25 May 2018 – Expansión
Good omens for the Spanish residential market. After experiencing a serious setback five years ago, with a significant decline in demand and, as a consequence, a decrease in prices, the housing market is now well on the road to recovery, with a positive outlook for the year ahead. In this sense, for 2018, the predictions are optimistic, with an estimated increase of 6% in average house prices at the national level, according to data compiled by the real estate consultancy firm CBRE.
“We expect strong growth over the next six to twelve months, which will reach 6% compared to the current YoY rise of 5% and, then growth at a lower intensity from then on of between 3% and 5% for 2019”, says Álvaro Martín, Head of Research at CBRE.
This growth rate of 6% will be more acute in the large cities such as Madrid and Valencia, as well as in tourist towns such as Málaga and the Balearic Islands, where the YoY increases will reach up to 10%, according to the consultancy firm.
“In large cities such as Madrid and Barcelona, we have seen price tension but prices are still 50% lower than the average prices over the last ten years”, explains Samuel Población, National Director of Residential and Land at CBRE España. According to estimates from the consultancy firm, house prices in Madrid will increase by between 8% and 10% this year with respect to 2017.
Despite these price increases, the absolute values are still well below those seen during the real estate boom. In this way, although house prices have been rising at the national level since 2014, the intensity of that growth has been moderate, with YoY increases of around 5%. “In recent years, price rises of between 5% and 6% have been recorded, but during the boom, those figures reached 12%”, recalls Población.
Nevertheless, there are exceptions to that moderate rise: such as the case of towns like Madrid, Barcelona and Palma de Mallorca, where new build house prices have risen by 23%, 34% and 13%, respectively with respect to the historical minimums recorded at the beginning of 2014. Meanwhile, in the second-hand segment, the increases registered amount to 28% in Barcelona, 27% in Palma and 21% in Madrid (…).
The price rises are being accompanied by an increase in demand, which, currently, is focused on those buyers who are looking for homes to reposition themselves or as investments.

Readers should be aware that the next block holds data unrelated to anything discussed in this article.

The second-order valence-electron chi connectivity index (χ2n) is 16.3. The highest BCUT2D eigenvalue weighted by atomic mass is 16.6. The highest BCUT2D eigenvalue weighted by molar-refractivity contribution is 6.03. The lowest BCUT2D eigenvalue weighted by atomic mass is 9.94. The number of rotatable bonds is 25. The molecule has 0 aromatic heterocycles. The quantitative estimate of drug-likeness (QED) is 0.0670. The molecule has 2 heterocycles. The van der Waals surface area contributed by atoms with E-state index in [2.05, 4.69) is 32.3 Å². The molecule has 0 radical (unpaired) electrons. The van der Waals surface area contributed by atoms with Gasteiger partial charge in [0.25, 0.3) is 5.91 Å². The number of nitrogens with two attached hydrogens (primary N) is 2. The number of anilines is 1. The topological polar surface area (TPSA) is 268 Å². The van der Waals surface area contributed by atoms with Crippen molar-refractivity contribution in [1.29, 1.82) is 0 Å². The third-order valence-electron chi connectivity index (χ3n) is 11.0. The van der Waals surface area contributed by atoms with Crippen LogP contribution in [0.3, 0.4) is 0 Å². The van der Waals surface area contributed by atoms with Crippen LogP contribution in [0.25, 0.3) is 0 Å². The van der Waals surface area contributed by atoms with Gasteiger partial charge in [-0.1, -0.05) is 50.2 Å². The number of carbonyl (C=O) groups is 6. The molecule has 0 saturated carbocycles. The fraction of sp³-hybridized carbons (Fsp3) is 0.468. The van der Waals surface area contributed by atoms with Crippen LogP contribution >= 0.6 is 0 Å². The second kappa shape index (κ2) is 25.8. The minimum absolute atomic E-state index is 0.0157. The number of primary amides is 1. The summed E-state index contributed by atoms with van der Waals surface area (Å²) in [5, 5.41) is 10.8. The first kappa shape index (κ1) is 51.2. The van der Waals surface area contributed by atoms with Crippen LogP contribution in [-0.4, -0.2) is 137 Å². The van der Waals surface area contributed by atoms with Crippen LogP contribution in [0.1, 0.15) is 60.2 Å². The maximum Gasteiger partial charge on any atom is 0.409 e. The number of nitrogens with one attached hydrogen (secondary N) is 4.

“House sales have grown at a constant rate since 2015, but they have been very oriented towards the second-hand market, which accounted for 90% of transactions in 2017, due to the lack of supply in the new build segment and the absorption of much of the unsold stock”, says Población (…).
The consultancy firm predicts that demand for housing will continue to grow, with more than 575,000 transactions being closed in 2018, up by 8% compared to the previous year.
Of those operations, foreign buyers will retain an important role, above all, in the market for second homes. “The bulk of that demand is concentrated around five provinces, with established tourist infrastructure: Alicante, Málaga, Barcelona, the Balearic Islands and Tenerife, which accounted for more than half of the average annual volume of transactions by overseas citizens between 2006 and 2017”.
Another buyer cohort will be investors who buy properties to let them out, taking advantage of the growth in the rental market, which currently accounts for around 22.5% of the total stock of Spanish households. “The expansion of the rental market is attracting lots of investors, something that wasn’t happening ten years ago, given that they can now achieve returns of between 4% and 6% on average”, says Martín. By city, in Madrid, the average gross return amounts to 4.7% p.a., compared with 5.4% in Barcelona and 5.8% in Sevilla.
“If we also consider gains from the appreciation in property values, we see yields of up to 9% in the large cities”.
Original story: Expansión (by Rocío Ruiz)
Translation: Carmel Drake